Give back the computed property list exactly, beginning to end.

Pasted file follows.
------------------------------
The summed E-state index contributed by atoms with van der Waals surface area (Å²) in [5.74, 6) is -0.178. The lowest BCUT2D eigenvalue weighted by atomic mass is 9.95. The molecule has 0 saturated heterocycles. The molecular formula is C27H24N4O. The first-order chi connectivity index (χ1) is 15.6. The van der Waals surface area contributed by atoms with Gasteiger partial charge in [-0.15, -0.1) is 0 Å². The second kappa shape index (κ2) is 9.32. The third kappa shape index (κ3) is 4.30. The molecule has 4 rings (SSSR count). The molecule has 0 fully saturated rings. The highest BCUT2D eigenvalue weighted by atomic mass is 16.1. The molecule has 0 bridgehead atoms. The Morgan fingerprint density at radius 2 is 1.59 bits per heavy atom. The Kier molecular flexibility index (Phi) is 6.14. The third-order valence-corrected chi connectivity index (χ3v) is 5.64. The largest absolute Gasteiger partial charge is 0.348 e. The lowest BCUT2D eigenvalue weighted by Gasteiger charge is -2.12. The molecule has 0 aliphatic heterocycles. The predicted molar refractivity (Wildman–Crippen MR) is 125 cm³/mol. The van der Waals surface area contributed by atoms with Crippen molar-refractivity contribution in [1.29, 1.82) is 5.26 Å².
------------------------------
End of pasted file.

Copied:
The summed E-state index contributed by atoms with van der Waals surface area (Å²) in [5.74, 6) is -0.178. The lowest BCUT2D eigenvalue weighted by atomic mass is 9.95. The molecule has 0 saturated heterocycles. The molecular formula is C27H24N4O. The first-order chi connectivity index (χ1) is 15.6. The van der Waals surface area contributed by atoms with Gasteiger partial charge in [-0.15, -0.1) is 0 Å². The second kappa shape index (κ2) is 9.32. The third kappa shape index (κ3) is 4.30. The molecule has 4 rings (SSSR count). The molecule has 0 fully saturated rings. The highest BCUT2D eigenvalue weighted by atomic mass is 16.1. The molecule has 0 bridgehead atoms. The Morgan fingerprint density at radius 2 is 1.59 bits per heavy atom. The Kier molecular flexibility index (Phi) is 6.14. The third-order valence-corrected chi connectivity index (χ3v) is 5.64. The largest absolute Gasteiger partial charge is 0.348 e. The lowest BCUT2D eigenvalue weighted by Gasteiger charge is -2.12. The molecule has 0 aliphatic heterocycles. The predicted molar refractivity (Wildman–Crippen MR) is 125 cm³/mol. The van der Waals surface area contributed by atoms with Crippen molar-refractivity contribution in [1.29, 1.82) is 5.26 Å².